Editor Emma Louise Oram's blog. Usually updated on Tuesday nights (or sometimes Wednesdays).
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I'm on sabbatical...taking a
break from publishing Vintage
Script for a little while. I plan to resume my blog in the spring,
and will post updates about future editions here and on the main Vintage Script website.
Autumn was made for melancholy reflection, with a nod to
hope and the eventual return of spring. What better way, then, to spend a grey
November afternoon than considering the selection of stories and articles on
offer in this season’s edition of Vintage
Hat For A Blue Day
Bernie Deehan Bernie
takes us on a trip round 1950s Soho where we meet larger-than-life characters
Holloway Harry, Frida—in her ‘big fur coat and red heels’—and the adored Betsy.
Bernie’s clever touch blends humour with poignancy, as he describes a society
on the cusp between two worlds—the memories of war not so far away, and the
beckoning of the new world of beboppers and skiffle kids. Bernie’s tale is a
proper story that’s also a snapshot in time of a bygone era, and described so
skilfully that you’re breathing in the hot, smoky atmosphere of those Soho jazz
From The Crypt
Kirsty Ferry Kirsty—mistress
of the Gothic—shows us her dark side in this enthralling account of the
unveiling of the Belzoni Sarcophagus by Sir John Soane in 1825. Not only does
Kirsty set the scene with her description of the flickering light in the Crypt
and the funerary paraphernalia, she also explains Soane’s long-held fascination
with death, against a backdrop of the Romantic movement of the day. Get yourself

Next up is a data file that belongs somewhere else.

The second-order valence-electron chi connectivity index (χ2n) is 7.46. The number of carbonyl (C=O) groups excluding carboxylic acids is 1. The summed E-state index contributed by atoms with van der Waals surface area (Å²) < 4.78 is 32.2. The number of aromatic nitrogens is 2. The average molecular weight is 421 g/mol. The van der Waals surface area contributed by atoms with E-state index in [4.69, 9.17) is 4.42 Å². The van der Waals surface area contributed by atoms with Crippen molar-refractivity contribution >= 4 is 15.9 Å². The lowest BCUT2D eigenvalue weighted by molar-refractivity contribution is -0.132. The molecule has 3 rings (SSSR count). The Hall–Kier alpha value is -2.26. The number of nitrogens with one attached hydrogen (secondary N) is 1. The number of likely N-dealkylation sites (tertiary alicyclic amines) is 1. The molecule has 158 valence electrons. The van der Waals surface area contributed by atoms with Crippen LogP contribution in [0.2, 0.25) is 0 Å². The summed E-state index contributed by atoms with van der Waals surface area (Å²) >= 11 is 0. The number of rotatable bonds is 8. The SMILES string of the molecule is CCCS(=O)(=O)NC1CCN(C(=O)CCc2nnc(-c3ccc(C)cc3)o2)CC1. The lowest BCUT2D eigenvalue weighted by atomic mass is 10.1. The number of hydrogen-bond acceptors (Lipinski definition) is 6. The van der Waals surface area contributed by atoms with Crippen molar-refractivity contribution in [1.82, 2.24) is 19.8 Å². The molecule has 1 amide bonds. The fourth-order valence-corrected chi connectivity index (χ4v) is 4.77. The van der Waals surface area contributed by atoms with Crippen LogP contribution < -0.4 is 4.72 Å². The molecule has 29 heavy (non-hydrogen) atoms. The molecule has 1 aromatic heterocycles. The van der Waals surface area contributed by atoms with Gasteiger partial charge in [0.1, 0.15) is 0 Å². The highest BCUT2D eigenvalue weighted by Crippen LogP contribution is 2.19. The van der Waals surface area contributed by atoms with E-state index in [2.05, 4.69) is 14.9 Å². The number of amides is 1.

down to Whitby, Kirsty!
Nick Brazil The Robin was
inspired by a letter from D. H. Lawrence published many years after his death
describing the village in Oxfordshire where the story is set—it’s also where
Nick lives. Nick has a photographer’s eye, you can tell, as he sprinkles the
story with sharp visual details—the robin scratching at the ground for food,
the silhouette of a destroyer in flames seen from a window—which entice you to
Digging Up The Family: The 1918 Influenza Pandemic
Gill Garrett The effects of the 1918 Spanish ’flu’ pandemic
were shocking and far-reaching. Here Gill adds a very personal touch to the
story, as she imagines how the disease brought devastation to her ancestor,
Mary Garrett. Gill adds a fresh slant to the story interspersing it with scenes
from a modern-day virology seminar, adding another layer to this clever tale.
Point Of Contact
E. A. M. Harris Ann, the heroine of E. A. M. Harris’ story, is modest of her literary
talent. The writer captures her spirit beautifully in her understated
descriptions: ‘With her left hand she
grips the back of a dining chair; in her right she holds a dainty milk jug. It
tips dangerously but she pays it no attention…As usual she turns first to her
husband’s report of yesterday’s debates in Parliament. At her touch the pages
rustle importantly’. The reader is effortlessly drawn into Ann’s life and imagination, and left
wanting to know more.
Cathy Mason Cathy
not only describes the Kidderminster weavers’ strike of 1828—she brings it to
life with her lively dialogue and vivid description: ‘The jagged chimneys of Kidderminster’s
factories cut into the early morning, sea-blue skyline; determining the
landscape just as the work inside imprinted itself on their faces’. This
well-researched piece has it all: a personal connection with the subject
matter, atmosphere and the feeling that the reader is witnessing a remarkable
time in history. More please, Cathy!
Democracy: Whitehall in the Political History of the United Kingdom
Michael Montagu Whitehall—synonymous
with power and prestige, and associated with the Remembrance Day parade of this
time of year. It’s only fitting that Michael should take us on a behind-the-scenes
tour for the Autumn edition. Michael’s an expert at packing his articles full
of unexpected details: the lost palace of Whitehall, he tells us, boasted four
tennis courts, a cockpit and a bowling alley, and its hunting grounds survive
today as St James’ Park, Green Park, Regents Park, Hyde Park and
Kensington Gardens. It’s always good to have an insider to take you on a trip
through history, and Michael never disappoints!
Our Day Out
Jennifer Foster Jennifer gets under the
skin of a group of children who visit Salisbury Cathedral not long after the